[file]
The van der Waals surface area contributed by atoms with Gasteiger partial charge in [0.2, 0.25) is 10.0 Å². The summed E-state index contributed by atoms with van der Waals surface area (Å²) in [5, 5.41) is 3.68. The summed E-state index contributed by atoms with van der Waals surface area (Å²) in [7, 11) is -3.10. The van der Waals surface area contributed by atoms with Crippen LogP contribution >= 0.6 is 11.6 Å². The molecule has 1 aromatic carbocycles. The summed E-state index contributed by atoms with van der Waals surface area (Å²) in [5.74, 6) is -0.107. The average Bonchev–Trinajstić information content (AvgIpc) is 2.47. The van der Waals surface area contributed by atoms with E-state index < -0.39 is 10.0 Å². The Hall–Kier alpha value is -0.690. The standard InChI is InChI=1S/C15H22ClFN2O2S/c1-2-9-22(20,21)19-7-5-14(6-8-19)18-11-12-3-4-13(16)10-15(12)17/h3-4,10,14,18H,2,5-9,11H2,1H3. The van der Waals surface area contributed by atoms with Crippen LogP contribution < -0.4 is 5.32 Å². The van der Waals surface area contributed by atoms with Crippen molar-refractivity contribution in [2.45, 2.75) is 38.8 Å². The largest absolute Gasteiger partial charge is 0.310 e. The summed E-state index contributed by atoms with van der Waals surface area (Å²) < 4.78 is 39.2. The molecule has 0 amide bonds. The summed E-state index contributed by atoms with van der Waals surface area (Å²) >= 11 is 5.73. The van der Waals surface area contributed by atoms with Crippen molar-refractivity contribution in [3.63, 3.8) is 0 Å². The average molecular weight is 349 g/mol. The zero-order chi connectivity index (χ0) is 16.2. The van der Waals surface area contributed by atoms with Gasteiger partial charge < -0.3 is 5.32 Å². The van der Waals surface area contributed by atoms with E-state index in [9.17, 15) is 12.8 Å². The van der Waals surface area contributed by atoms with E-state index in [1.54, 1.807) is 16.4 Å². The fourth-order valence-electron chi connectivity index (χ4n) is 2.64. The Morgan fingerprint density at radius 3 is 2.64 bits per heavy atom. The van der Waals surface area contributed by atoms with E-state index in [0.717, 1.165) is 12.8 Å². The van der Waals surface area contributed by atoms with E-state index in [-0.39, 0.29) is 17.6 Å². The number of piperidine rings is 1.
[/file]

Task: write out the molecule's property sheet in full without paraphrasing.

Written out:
The van der Waals surface area contributed by atoms with Gasteiger partial charge in [0.2, 0.25) is 10.0 Å². The summed E-state index contributed by atoms with van der Waals surface area (Å²) in [5, 5.41) is 3.68. The summed E-state index contributed by atoms with van der Waals surface area (Å²) in [7, 11) is -3.10. The van der Waals surface area contributed by atoms with Crippen LogP contribution >= 0.6 is 11.6 Å². The molecule has 1 aromatic carbocycles. The summed E-state index contributed by atoms with van der Waals surface area (Å²) in [5.74, 6) is -0.107. The average Bonchev–Trinajstić information content (AvgIpc) is 2.47. The van der Waals surface area contributed by atoms with E-state index < -0.39 is 10.0 Å². The Hall–Kier alpha value is -0.690. The standard InChI is InChI=1S/C15H22ClFN2O2S/c1-2-9-22(20,21)19-7-5-14(6-8-19)18-11-12-3-4-13(16)10-15(12)17/h3-4,10,14,18H,2,5-9,11H2,1H3. The van der Waals surface area contributed by atoms with Crippen LogP contribution < -0.4 is 5.32 Å². The van der Waals surface area contributed by atoms with Crippen molar-refractivity contribution in [2.45, 2.75) is 38.8 Å². The largest absolute Gasteiger partial charge is 0.310 e. The summed E-state index contributed by atoms with van der Waals surface area (Å²) < 4.78 is 39.2. The molecule has 0 amide bonds. The summed E-state index contributed by atoms with van der Waals surface area (Å²) >= 11 is 5.73. The van der Waals surface area contributed by atoms with Crippen molar-refractivity contribution in [3.63, 3.8) is 0 Å². The average molecular weight is 349 g/mol. The zero-order chi connectivity index (χ0) is 16.2. The van der Waals surface area contributed by atoms with Gasteiger partial charge < -0.3 is 5.32 Å². The van der Waals surface area contributed by atoms with E-state index in [9.17, 15) is 12.8 Å². The van der Waals surface area contributed by atoms with E-state index in [1.54, 1.807) is 16.4 Å². The fourth-order valence-electron chi connectivity index (χ4n) is 2.64. The Morgan fingerprint density at radius 3 is 2.64 bits per heavy atom. The van der Waals surface area contributed by atoms with E-state index in [0.717, 1.165) is 12.8 Å². The van der Waals surface area contributed by atoms with E-state index in [-0.39, 0.29) is 17.6 Å². The number of piperidine rings is 1.